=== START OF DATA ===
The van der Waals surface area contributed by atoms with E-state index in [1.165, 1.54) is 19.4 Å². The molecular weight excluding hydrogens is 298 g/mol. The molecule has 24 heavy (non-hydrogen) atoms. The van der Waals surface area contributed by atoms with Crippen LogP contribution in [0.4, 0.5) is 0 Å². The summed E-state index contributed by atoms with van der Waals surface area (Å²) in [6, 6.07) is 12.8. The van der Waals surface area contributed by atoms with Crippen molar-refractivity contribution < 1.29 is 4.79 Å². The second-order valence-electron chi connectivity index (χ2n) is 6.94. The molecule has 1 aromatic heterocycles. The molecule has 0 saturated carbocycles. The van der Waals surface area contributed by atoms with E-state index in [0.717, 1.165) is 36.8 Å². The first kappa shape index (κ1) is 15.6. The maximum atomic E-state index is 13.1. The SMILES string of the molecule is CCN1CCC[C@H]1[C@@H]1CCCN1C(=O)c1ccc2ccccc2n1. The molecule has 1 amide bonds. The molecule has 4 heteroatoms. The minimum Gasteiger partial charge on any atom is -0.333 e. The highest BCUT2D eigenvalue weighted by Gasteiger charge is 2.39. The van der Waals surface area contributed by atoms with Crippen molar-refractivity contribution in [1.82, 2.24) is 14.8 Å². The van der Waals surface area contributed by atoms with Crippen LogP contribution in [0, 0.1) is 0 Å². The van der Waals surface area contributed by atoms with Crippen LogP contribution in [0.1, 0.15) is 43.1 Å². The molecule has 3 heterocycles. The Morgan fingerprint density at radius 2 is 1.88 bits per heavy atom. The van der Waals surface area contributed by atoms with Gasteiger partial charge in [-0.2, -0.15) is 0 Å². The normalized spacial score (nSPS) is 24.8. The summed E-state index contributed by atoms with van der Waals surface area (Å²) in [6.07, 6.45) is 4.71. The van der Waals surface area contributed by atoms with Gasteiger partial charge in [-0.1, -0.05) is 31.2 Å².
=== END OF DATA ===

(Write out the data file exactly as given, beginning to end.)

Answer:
The van der Waals surface area contributed by atoms with E-state index in [1.165, 1.54) is 19.4 Å². The molecular weight excluding hydrogens is 298 g/mol. The molecule has 24 heavy (non-hydrogen) atoms. The van der Waals surface area contributed by atoms with Crippen LogP contribution in [0.4, 0.5) is 0 Å². The summed E-state index contributed by atoms with van der Waals surface area (Å²) in [6, 6.07) is 12.8. The van der Waals surface area contributed by atoms with Crippen molar-refractivity contribution < 1.29 is 4.79 Å². The second-order valence-electron chi connectivity index (χ2n) is 6.94. The molecule has 1 aromatic heterocycles. The molecule has 0 saturated carbocycles. The van der Waals surface area contributed by atoms with E-state index in [0.717, 1.165) is 36.8 Å². The first kappa shape index (κ1) is 15.6. The maximum atomic E-state index is 13.1. The SMILES string of the molecule is CCN1CCC[C@H]1[C@@H]1CCCN1C(=O)c1ccc2ccccc2n1. The molecule has 1 amide bonds. The molecule has 4 heteroatoms. The minimum Gasteiger partial charge on any atom is -0.333 e. The highest BCUT2D eigenvalue weighted by Gasteiger charge is 2.39. The van der Waals surface area contributed by atoms with Crippen molar-refractivity contribution in [1.82, 2.24) is 14.8 Å². The van der Waals surface area contributed by atoms with Crippen LogP contribution in [0, 0.1) is 0 Å². The van der Waals surface area contributed by atoms with Crippen LogP contribution in [0.1, 0.15) is 43.1 Å². The molecule has 3 heterocycles. The Morgan fingerprint density at radius 2 is 1.88 bits per heavy atom. The van der Waals surface area contributed by atoms with Gasteiger partial charge in [-0.2, -0.15) is 0 Å². The normalized spacial score (nSPS) is 24.8. The summed E-state index contributed by atoms with van der Waals surface area (Å²) in [6.07, 6.45) is 4.71. The van der Waals surface area contributed by atoms with Gasteiger partial charge in [-0.1, -0.05) is 31.2 Å².